Quoted by J. Spencer Kennard, D.D., in Psychic Power in Preaching.
POWER IN HOLDING AN AUDIENCE
It may seem superfluous to say that a public speaker should be heard in order to successfully hold an audience, but it is nevertheless true that many speakers are not heard with ease and satisfaction. This is often due to the habit of speaking through half-closed teeth and mouth. A public speaker should train himself to naturally open his mouth wide enough to give the greatest freedom to his voice and articulation. The long sound of a in father and in similar words is frequently obscured. This long open position of the mouth is illustrated in the following sentence: Thou art thy father's child.
If the reader will pronounce these words before a looking-glass he will observe the long opening of the mouth necessary to their correct pronunciation. If the correct mouth position in these or any other sounds is modified in the least degree, the pronunciation will be correspondingly incorrect.
In practising distinct enunciation avoid the two extremes of slovenliness and pedantry. Pronunciation and articulation should never attract the attention of the listener. They should be simply and unobtrusively correct. Some one said of a certain preacher: "He speaks so distinctly I do not understand anything he says." The listener's
attention was so completely attracted to the manner of speaking that he lost sight of the subject.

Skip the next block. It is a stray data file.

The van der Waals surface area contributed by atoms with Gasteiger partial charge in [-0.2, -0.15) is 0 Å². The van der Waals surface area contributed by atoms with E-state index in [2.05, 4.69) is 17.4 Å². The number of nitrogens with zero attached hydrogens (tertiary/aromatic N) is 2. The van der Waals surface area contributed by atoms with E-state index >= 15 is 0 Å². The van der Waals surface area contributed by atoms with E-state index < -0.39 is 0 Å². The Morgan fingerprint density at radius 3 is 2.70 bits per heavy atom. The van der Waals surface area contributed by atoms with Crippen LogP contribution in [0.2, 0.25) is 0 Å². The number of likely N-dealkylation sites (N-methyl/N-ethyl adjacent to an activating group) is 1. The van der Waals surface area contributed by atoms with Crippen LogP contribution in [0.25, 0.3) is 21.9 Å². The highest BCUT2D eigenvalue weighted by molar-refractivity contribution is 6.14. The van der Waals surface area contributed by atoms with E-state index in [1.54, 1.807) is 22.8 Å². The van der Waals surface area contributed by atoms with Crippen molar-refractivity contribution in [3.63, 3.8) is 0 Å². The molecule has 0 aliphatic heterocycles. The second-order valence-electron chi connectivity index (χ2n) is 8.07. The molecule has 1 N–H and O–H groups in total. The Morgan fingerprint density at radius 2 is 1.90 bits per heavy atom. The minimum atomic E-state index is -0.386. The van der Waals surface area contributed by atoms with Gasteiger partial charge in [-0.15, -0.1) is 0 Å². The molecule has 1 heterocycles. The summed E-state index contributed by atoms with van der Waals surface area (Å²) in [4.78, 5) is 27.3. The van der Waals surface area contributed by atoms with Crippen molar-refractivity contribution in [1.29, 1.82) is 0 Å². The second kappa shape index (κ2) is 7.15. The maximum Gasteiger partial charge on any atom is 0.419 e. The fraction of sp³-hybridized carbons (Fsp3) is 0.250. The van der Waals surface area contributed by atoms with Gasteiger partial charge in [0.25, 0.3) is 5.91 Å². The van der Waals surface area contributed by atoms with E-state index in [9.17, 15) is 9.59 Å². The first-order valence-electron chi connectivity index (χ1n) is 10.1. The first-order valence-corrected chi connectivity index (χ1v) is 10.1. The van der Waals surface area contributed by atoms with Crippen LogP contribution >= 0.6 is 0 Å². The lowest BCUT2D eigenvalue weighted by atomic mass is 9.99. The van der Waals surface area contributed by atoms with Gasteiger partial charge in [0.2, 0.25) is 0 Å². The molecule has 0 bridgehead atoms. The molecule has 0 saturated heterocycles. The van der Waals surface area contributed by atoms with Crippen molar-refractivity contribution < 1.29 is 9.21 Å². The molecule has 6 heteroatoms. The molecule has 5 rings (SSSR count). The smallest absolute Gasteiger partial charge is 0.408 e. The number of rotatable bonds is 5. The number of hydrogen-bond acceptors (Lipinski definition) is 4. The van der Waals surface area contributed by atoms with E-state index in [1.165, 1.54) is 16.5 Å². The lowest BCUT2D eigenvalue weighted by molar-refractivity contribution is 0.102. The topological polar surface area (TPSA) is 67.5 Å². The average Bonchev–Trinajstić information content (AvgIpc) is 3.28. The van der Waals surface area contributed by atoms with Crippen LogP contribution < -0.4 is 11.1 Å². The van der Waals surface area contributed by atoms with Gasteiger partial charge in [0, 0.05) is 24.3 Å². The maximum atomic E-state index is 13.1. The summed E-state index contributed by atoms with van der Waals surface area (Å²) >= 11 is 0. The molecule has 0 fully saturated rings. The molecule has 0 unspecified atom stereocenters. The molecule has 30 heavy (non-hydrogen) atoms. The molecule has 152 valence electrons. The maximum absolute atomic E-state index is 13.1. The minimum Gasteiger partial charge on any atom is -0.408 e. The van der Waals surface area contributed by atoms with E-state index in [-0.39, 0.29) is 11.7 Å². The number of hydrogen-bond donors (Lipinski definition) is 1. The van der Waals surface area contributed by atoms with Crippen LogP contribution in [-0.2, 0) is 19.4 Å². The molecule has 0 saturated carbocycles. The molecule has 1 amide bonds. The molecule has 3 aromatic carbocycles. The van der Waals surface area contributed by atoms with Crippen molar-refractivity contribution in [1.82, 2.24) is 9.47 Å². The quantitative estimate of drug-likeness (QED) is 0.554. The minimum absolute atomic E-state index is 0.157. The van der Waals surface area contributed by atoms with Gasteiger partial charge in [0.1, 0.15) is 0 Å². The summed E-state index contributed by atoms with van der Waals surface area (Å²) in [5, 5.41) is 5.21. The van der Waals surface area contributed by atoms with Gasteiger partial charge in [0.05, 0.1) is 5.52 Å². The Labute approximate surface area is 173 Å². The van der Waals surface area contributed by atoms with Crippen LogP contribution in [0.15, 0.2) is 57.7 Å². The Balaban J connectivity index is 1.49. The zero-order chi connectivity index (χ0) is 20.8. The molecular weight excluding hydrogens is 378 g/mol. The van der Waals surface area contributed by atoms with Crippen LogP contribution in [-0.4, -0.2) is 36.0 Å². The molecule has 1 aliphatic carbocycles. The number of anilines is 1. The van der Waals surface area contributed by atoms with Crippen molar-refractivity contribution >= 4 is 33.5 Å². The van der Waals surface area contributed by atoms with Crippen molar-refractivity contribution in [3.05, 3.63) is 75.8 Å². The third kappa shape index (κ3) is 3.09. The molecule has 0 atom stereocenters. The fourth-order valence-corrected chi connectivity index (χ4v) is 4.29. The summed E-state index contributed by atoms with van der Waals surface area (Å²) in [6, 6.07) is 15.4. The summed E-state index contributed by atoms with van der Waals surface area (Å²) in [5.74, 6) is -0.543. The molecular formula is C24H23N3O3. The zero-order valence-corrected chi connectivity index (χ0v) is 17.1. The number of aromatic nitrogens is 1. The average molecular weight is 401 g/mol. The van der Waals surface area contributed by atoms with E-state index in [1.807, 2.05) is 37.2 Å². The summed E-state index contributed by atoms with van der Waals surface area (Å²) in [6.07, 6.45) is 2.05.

For most occasions the speaker will require his chest tones for his public speaking work. This gives fulness, resonance, and depth to utterance; it is less taxing upon the speaker, if combined, as it should be, with abdominal breathing; and it is more agreeable to the listening ear. Head tones are responsible for much of the nasal twang heard on every side, and are largely the cause of weak and sore throats and "Monday-morning prostrations."
A public speaker should cultivate a conversational style of address. The day of stilted and bombastic oratory is passed. Audiences like and demand the most direct kind of speaking possible, and in words at once simple and idiomatic. Flowery speech, overwrought perorations, and oratorical flights are not now tolerated. This does not imply that intensity, progress, climax, and even a peroration have not their proper place and use, but it does mean that modern taste demands a colloquial style of utterance, adapted to the practical needs of men. Public speaking is merely heightened conversation, and the closer a man keeps to lines of naturalness and simplicity the greater will be his chances of success.